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I am currently based in Portland, Oregon in the US. As a note, Oregon has no sales tax. I have a client in the Netherlands who pays for multiple Skype-based coaching sessions.

My client pays through Paypal; should I be charging taxes?

  • What kind of tax are you assuming you should be paying? – Xavier J May 6 '17 at 14:13
  • Clarification for those unfamiliar: Oregon has no SALES TAX it is not a "no tax" state. There are still property taxes, federal taxes, state taxes, etc. – Scott May 7 '17 at 4:49
  • There are services that do that international payment and taxing process for you - at a fee of coursr. Client can still pay PayPal (through them) If this is a one-time job consider this. Otherwise I suspect you need to register vat in eu. – Daniel Oct 26 '17 at 5:54
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IANAL/IANYL

In 2015 the EU made big changes to the VAT rules.

This summary from the UK government has lots of good information, even though the target is UK businesses. Of particular note is this piece in the Scope or rule change section:

Businesses outside the EU (for example, the USA) that supply digital services to consumers in one or more EU member state are also affected by the changes.

My interpretation of that is that just because a business (you) is outside the EU it is not exempt from having to collect, and remit, VAT payments.

However, based on your description of the service provided, "coaching", I think you would fit under another section of that summary: Sales not affected by the change.

Using the internet, or some electronic means of communication, just to communicate or facilitate trading doesn’t always mean that a business is supplying e-services. Using the internet for the following doesn’t count:

...

  • services of lawyers and financial consultants who advise clients through email
  • educational or professional courses, where the content is delivered by a teacher over the internet or an electronic network (in other words, using a remote link)

Taxes, locally or internationally, are always an important, and tricky, area. Since it can be critical to the existence of your business, it's probably worth the cost to contact a live tax professional/attorney who deals with international taxation to verify, and clarify, any information that you "find" on the Internet, including my information.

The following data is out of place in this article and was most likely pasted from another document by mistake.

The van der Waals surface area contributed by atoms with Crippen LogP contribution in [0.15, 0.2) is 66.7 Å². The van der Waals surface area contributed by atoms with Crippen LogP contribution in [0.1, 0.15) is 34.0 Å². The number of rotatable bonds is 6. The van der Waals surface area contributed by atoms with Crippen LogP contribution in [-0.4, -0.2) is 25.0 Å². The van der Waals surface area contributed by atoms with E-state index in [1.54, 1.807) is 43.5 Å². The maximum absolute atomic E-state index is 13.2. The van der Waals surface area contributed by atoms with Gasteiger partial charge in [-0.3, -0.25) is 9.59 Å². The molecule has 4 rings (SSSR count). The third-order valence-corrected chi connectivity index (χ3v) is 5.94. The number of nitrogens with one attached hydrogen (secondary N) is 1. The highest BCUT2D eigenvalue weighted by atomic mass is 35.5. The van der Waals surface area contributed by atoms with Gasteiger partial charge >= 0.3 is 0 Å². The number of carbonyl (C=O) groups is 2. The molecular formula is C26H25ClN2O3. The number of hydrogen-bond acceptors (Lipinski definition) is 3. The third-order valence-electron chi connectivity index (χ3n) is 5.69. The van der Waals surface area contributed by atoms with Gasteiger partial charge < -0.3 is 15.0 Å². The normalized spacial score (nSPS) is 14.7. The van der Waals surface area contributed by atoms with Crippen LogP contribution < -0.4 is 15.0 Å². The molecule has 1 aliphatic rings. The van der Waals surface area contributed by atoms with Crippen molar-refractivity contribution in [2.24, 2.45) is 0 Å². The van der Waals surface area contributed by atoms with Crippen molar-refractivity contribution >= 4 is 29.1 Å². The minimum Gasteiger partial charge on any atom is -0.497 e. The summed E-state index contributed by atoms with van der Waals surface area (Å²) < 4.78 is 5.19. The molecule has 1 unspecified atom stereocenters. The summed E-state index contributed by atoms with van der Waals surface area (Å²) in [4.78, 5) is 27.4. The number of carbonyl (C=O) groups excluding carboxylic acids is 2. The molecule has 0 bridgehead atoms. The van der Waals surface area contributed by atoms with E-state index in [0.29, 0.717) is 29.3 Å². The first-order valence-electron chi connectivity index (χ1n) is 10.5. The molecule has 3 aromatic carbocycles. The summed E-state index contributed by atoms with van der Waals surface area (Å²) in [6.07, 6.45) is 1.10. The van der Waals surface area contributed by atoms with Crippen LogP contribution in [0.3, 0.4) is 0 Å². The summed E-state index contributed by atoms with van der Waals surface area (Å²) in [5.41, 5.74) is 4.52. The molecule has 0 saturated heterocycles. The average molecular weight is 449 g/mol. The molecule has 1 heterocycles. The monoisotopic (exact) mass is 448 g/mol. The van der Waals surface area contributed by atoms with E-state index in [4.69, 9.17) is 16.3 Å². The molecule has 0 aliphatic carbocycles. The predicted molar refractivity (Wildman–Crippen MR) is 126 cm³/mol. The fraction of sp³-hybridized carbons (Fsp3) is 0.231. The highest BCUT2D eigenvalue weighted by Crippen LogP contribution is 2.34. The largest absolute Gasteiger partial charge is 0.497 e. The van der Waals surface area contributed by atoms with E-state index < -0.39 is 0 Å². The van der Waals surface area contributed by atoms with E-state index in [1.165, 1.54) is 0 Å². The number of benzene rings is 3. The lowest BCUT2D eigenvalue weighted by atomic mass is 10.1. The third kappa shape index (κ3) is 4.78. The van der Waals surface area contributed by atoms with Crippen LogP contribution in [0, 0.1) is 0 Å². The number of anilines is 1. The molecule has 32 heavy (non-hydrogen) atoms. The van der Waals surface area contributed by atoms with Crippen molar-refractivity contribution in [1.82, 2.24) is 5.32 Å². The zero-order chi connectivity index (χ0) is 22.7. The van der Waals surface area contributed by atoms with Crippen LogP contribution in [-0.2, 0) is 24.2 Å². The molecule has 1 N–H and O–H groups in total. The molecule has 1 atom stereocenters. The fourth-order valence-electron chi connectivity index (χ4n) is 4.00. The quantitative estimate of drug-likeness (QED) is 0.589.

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I believe she doesn't need to pay taxes. In Canada, when I sell reports to the US, they do not pay taxes. Only charge taxes for Canadian residents.

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First I would strongly advise to get outide info from a professional on this. The end of the day, we all have knowledge and tips, but non of us (I assume) are freelance tax specialist.

I know different types of "products" have different kinds of rules. Coaching is a service. For services generally goes that you pay tax in the country where the work (the service) takes place.

So there is the "tricky" part. To my knowledge international law still has no consensus on how to deal with services that are executed remotely through the internet. The same goes for cybercrime. Because what country counts as the country the service is executed? So many different countries, so many laws, so many supervising instances...

So where do you pay tax? (I'm in software development, so basically the same thing. Delivering a service).

You're not in that country, so you're not physically doing your work there... Basically you have nothing to do with the receiving country. So you apply your own tax laws. I invoice with my countries tax and my client can ask taxes back from my country, since they in turn don't need to pay our taxes. There is a whole multi-billion industry build on just tax refunds. In your case that would be simple. Your country doesn't have tax, so you invoice with tax 0%. The big companies like Google do it too, that's why there is so much international criticism, they avoid taxes by having e.a. an office in Ireland and invoice from there.

  • Simple rule in the eu: The service always "takes place" in the country where the client sits. Not tricky at all. – Daniel Oct 26 '17 at 5:51
  • Also, on the corporate tax evasion strategies you are mixing up things. These are decreasing taxation on profit in one country by charging internally for services from another country, where taxation on profit is lower. OP will be taxed for his profit in the US. He has to deal with VAT in the EU. – Daniel Oct 26 '17 at 10:07

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